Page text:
Firm: Muller & Monroe Asset Management LLC
Titles: President and Founder (Rice), Managing Director/Chief Investment Officer (Loud)
Assets Under Management: $458 million in separate accounts and co-mingled funds of funds
Headquarters: Chicago, Ill.
You won’t find a Muller or a Monroe at Muller & Monroe Asset Management, a Chicago-based fund of funds firm that takes pride in finding and funding top-notch niche and emerging private equity firms.
You will, however, find André Rice and Irwin Loud III, two individuals who came together in 1999 after several people mentioned Loud’s name when Rice, the firm’s founder and president, was searching for a chief investment officer. At the time, Loud was in charge of private equity at the Florida State Board of Administration, which manages the state’s pension funds. There, he helped launch the first program that focused exclusively on private equity co-investments. He was also among the first to see opportunity in the difficulties that many smaller private equity firms faced when they tried to raise money from big pension funds like his.
While working for Florida’s pension system, Loud set out to organize a pool of money earmarked for niche and smaller managers. But soon, Florida began turning away from new bets on long-term asset classes like private equity, a factor that ultimately contributed to Loud’s decision to join Rice and try something more entrepreneurial. The next challenge, Loud realized, was to convince his wife to swap Florida’s sunshine for the winters of Chicago. Reluctantly, she did.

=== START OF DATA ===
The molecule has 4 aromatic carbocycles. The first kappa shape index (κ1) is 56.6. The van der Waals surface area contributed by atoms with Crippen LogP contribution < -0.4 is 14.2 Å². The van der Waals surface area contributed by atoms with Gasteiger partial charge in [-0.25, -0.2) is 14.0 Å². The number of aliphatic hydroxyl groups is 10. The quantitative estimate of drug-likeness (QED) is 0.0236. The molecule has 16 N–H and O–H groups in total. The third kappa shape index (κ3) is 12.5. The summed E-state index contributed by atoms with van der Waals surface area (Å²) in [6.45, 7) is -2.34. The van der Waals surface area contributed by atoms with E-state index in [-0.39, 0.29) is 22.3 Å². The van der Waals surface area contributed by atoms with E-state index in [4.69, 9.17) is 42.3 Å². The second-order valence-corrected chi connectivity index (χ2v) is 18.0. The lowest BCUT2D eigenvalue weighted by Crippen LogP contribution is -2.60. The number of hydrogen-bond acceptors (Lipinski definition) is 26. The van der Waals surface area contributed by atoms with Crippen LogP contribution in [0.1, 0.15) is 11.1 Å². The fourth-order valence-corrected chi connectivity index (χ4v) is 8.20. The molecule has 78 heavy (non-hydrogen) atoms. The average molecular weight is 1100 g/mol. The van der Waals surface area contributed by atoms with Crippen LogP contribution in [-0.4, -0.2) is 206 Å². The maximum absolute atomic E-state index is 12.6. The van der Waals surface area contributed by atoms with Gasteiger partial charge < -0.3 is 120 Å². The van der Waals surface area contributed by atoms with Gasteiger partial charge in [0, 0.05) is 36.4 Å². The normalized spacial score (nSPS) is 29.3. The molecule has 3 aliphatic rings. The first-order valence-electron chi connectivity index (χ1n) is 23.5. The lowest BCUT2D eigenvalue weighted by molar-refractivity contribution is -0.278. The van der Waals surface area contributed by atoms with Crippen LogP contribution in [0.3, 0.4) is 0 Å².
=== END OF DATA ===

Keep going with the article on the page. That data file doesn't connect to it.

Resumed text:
In their initial conversations, Loud convinced Rice that the unmet needs of next-generation funds flowed in two directions. Not only did these firms find it difficult to raise capital, but there were large investors, including big pension funds, that were eager to diversify their private equity holdings beyond the Blackstones and Apollos of the world. One of the issues that held back these big pension funds was that they didn’t have the time or the resources to sift through or do due diligence on the hundreds of small and niche private equity firms that came knocking. Enter Muller & Monroe, or M², as the firm is now informally called.
The name Muller & Monroe actually came from two streets: Muller Street in St. Matthews, S.C., where Rice was raised, and Monroe Street in Streator, Ill., where the late Terry Mulvihill, Rice’s mentor at Goldman Sachs and a Muller & Monroe investor, grew up. While Rice, an African-American who grew up in the segregated South, had a very different background from that of Mulvihill, who came from an Irish family in the Midwest, the pair decided to named their new firm after the streets they grew up on as a way to honor their two-decade mentorship and friendship.